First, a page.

Day Two (New Years’ Eve) in Buenos Aires found us with time to explore. From our hotel in Puerto Madera, it was an easy walk over the bridge to the Government House, commonly known as Casa Rosada. (Yes, it is pink.) The front of the building faces the sea. When constructed it was on the waterfront, but now Puerto Madera lies between it and the water. This part of the building is under construction and is fenced off. It is the other side of the building which is perhaps more famous.
Evita’s balcony is on the back side facing the Plaza de Mayo. The Government building itself is gated so you can only get so close. I was amazed at how much trash there was in the Plaza, actually everywhere in the city. I wasn’t sure if it was the holidays so there hadn’t been normal trash collection or if this simply was how the city usually looked.
Also along the plaza was the Catedral Metropolitana with its neoclassical columns. I would never have guessed it was a church from the outside. The most interesting spot inside was the tomb of General Jose de San Martin, an Argentine hero. There was a large crowd of tourists taking pictures near the tomb, making it easy to visit the rest of the Cathedral uninterrupted.
Boris wanted to visit the Cabildo, the town council building, but it was closed for the holiday. We walked down the lovely tree-lined Avenue de Mayo stuck our head into Cafe Tortoni, the oldest and most famous cafe in the city. It was packed with tourists.
We decided to head to the barrio (district) of San Telmo, once the premiere location in the city, until a yellow fever epidemic drove people to higher ground in Recoleta (another barrio of Buenos Aires). Along the cobblestone streets, we found a mansion, a single family home with two bathrooms and one kitchen, that had later been converted into a tenement house for 23 poor families (about 100 people). A private investor had purchased the property and restored it back to the original configuration. It is unfurnished and is now used to host functions.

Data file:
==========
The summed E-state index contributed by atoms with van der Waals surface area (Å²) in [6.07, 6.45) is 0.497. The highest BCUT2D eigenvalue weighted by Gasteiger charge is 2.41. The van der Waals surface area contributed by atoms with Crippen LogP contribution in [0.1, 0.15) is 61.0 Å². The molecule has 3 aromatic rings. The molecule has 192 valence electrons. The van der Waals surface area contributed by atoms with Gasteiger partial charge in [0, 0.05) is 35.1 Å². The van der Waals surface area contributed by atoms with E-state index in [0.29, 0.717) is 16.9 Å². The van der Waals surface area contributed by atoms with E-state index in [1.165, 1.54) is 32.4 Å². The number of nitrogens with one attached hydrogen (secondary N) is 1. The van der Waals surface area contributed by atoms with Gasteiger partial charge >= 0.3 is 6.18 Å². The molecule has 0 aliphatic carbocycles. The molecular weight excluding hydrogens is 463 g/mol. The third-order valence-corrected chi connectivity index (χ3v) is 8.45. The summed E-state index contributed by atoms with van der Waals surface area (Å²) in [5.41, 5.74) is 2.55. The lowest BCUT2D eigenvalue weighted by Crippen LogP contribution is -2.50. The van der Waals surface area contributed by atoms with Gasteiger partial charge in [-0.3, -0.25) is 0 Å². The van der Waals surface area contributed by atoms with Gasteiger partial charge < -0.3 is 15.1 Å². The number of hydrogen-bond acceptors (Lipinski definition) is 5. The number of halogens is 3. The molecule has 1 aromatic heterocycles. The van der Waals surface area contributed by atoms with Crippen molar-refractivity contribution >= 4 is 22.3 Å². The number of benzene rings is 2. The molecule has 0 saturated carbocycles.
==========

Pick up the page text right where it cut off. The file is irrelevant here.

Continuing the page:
The rivers that intersect in San Telmo were on the bottom floor of the property. They also filtered water into cisterns to hold fresh water up to one year, using turtles to eat the mold. Later streets were built over the rivers. We were able to walk through the old tunnels passing under several of the adjacent buildings.
The city’s antique shops are concentrated in this area of the city. We went though the Mercado San Telmo which has been operating since 1887. The building has a beautiful original glass ceiling-very french.
We had lunch outside in Plaza Dorrego under the trees and umbrellas where Tango dancers performed for tips. They were very good. There was also a craft market on the Plaza where we found some wonderful handmade knives.
Our last stop in San Telmo was Iglesia Nuestra Senora de Belen, a former Jesuit school and later a Bethlemite church. The church towers were remarkable. We noted that like in the Cathedral, the stations of the cross were paintings, rather than the statues or carvings we are used to seeing in other churches.
The building next door was bricked in and had a prison plaque.
On the walk to San Telmo, we passed through another section of the city Montserrat and visited the oldest church in the city, Iglesia San Ignacio de Loyola. With its dedication to St. Ignatius, it is no surprise that it is a Jesuit church.
And this was just the first half of our day…